If you need advice or assistance, let me know. The Ext & jQuery teams are here to help.

    Rey

    Ext & jQuery Project Teams…

  • Robert Nyman says:

    Steven,

    Thanks for good input. Only thing I'd like to point out is I only program when the rest of the family sleeps, so I don't miss out on time with them, I just become a bit sleep deprived. :-)

    Rey,

    Thanks for visiting and some great advice! I can't really say that I feel disappointed or that I would have expected more at this point, really. I have the utmost respect for the time, work and marketing put into JavaScript libraries, so I never expected things to be easier.

    It was rather that I, combined with just feeling generally low when i wrote this post, felt that if I were to continue developing DOMAssistant, naturally I want it to become useful for more people than me, while at the same time, naturally getting better at and learning more about scripting.

    If I decide to continue, I definitely have a game plan, and your advice is spot on. Also, I really appreciate the respect and openness between JavaScript library developers, just like you expressed here, so thanks for giving me faith about a brighter future, no matter what path I choose.

  • Carsten says:

    Hi Robert,

    for someone being attracked to your code for the last couple of months your post provides shaking news – but as with most of my preceeding commenters I'd like to encourage you: Go on coding. In which manner is up to you, and one shall (and surely will) respect whatever you decide.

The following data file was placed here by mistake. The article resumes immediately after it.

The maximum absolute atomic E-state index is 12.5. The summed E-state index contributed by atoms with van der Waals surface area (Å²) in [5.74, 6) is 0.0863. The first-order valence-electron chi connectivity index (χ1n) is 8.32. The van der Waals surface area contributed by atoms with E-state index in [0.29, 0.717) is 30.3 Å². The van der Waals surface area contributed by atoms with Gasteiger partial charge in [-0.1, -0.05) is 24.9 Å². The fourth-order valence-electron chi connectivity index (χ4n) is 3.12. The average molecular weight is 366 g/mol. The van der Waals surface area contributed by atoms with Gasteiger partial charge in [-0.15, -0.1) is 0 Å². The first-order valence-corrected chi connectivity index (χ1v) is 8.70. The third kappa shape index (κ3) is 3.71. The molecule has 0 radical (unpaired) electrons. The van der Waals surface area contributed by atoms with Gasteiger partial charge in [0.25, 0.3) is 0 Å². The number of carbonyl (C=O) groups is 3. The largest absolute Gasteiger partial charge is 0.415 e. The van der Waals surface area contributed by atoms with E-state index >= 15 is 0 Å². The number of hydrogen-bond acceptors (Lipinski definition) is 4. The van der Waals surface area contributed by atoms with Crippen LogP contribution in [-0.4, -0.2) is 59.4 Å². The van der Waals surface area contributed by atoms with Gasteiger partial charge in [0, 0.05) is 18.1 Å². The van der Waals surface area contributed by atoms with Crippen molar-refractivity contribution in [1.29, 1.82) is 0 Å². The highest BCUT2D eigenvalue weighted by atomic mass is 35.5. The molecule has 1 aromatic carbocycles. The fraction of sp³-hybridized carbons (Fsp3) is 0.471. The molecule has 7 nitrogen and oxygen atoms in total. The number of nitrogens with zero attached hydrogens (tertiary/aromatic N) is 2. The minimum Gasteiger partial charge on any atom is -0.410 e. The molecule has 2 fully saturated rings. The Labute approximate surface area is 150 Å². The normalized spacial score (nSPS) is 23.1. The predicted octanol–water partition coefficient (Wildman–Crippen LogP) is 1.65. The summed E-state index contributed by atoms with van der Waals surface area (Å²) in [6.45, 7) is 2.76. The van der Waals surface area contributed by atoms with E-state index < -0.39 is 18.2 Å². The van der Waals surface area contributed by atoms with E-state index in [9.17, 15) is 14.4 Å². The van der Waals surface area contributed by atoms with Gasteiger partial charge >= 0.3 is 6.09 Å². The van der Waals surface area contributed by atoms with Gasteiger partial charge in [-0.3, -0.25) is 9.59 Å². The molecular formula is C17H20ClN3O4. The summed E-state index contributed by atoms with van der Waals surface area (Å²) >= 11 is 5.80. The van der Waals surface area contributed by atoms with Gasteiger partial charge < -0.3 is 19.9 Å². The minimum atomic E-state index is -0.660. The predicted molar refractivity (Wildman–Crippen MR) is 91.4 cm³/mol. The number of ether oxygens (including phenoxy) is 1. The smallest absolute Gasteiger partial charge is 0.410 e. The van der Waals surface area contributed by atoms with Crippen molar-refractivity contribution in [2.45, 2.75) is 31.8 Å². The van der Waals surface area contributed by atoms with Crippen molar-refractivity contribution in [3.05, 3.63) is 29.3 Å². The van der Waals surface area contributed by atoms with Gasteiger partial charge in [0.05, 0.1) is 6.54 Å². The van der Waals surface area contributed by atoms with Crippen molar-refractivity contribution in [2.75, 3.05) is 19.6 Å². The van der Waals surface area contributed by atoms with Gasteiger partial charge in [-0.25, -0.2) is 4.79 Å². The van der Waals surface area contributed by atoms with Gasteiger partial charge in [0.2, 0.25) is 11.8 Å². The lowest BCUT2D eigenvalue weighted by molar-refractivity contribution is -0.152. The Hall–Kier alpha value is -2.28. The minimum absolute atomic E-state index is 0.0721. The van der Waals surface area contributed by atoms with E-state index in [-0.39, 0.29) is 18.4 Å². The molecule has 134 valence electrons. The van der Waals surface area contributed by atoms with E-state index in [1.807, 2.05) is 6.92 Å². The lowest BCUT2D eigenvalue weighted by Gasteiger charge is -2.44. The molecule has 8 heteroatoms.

Personally, I can't see any reason why DomASS should compete actively with the big ones. DA is for me one of the most nifty JS products, created for those knowing the big ones and being capable to specify their disadvantages as well as for the framework beginner. While most people tend to go on with their once-chosen library herd, many like most of the writers above should see DA as the nifty alternative. And this might outline a real perspective: the precious niche product beside the mass solutions.

    Some above pointed out marketing issues. Well, DA indeed comes very handcrafted and unpretentious, so others may miss the "webtwonullaty" of let's say the mootools download assistant (which look-and-feels great, but incidentally serves every chosen module configuration under the same filename). Let them get their coffee-to-go at Starbucks. You provide the Viennese coffee house: Five or six modules, all together or available each particular. Beside of this, building a community seems apparent to me: Giving it a standalone portal, having asked a designer for a nice frontend, can be a good basis for those liking to engage in this project – and the ones preferring "appearance" over functionality ;-)

    Cheers,

    Carsten.

  • Rey Bango says:

    My pleasure Robert. Any help you need, don't hesitate to ask. Also, you have my email so keep me abreast of your progress so I can post on Ajaxian as well (yep, I'm an Ajaxian too :D ).

    Rey…

  • Robert Nyman says:

    Carsten,

    Thanks a lot for very good input! You make excellent points, very much in lie with what I'm thinking.

    Rey,

    Yes, we'll definitely talk. :-)

  • Kevin says:

    When I look at libraries, I am looking for certain features, completeness, and compatibility.

    Q.1) If I call $(my_id) does it correct the call for Internet Explorer?

    (e.g. does it have a fix similar to #3 for bug 152)

    Bug 152